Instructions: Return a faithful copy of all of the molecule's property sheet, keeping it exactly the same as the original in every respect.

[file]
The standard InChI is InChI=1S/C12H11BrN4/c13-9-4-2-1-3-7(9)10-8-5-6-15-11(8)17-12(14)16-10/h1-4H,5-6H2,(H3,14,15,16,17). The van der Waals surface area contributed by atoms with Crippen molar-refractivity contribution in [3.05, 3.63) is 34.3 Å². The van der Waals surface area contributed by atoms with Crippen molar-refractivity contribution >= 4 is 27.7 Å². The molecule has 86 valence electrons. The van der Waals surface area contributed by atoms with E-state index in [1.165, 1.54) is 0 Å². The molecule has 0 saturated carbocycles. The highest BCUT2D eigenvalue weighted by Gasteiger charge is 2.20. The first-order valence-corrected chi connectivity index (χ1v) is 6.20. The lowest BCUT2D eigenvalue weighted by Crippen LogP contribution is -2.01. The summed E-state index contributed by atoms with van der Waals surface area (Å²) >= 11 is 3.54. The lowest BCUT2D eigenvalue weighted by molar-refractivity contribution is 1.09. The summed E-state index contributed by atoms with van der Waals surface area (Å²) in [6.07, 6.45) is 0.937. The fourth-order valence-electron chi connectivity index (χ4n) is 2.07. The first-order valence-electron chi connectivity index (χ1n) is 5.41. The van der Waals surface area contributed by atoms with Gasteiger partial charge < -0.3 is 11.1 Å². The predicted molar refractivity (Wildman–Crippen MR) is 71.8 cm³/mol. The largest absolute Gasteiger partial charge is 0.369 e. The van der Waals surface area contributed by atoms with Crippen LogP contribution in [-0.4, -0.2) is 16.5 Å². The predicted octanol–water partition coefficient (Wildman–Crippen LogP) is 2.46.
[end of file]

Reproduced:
The standard InChI is InChI=1S/C12H11BrN4/c13-9-4-2-1-3-7(9)10-8-5-6-15-11(8)17-12(14)16-10/h1-4H,5-6H2,(H3,14,15,16,17). The van der Waals surface area contributed by atoms with Crippen molar-refractivity contribution in [3.05, 3.63) is 34.3 Å². The van der Waals surface area contributed by atoms with Crippen molar-refractivity contribution >= 4 is 27.7 Å². The molecule has 86 valence electrons. The van der Waals surface area contributed by atoms with E-state index in [1.165, 1.54) is 0 Å². The molecule has 0 saturated carbocycles. The highest BCUT2D eigenvalue weighted by Gasteiger charge is 2.20. The first-order valence-corrected chi connectivity index (χ1v) is 6.20. The lowest BCUT2D eigenvalue weighted by Crippen LogP contribution is -2.01. The summed E-state index contributed by atoms with van der Waals surface area (Å²) >= 11 is 3.54. The lowest BCUT2D eigenvalue weighted by molar-refractivity contribution is 1.09. The summed E-state index contributed by atoms with van der Waals surface area (Å²) in [6.07, 6.45) is 0.937. The fourth-order valence-electron chi connectivity index (χ4n) is 2.07. The first-order valence-electron chi connectivity index (χ1n) is 5.41. The van der Waals surface area contributed by atoms with Gasteiger partial charge < -0.3 is 11.1 Å². The predicted molar refractivity (Wildman–Crippen MR) is 71.8 cm³/mol. The largest absolute Gasteiger partial charge is 0.369 e. The van der Waals surface area contributed by atoms with Crippen LogP contribution in [-0.4, -0.2) is 16.5 Å². The predicted octanol–water partition coefficient (Wildman–Crippen LogP) is 2.46.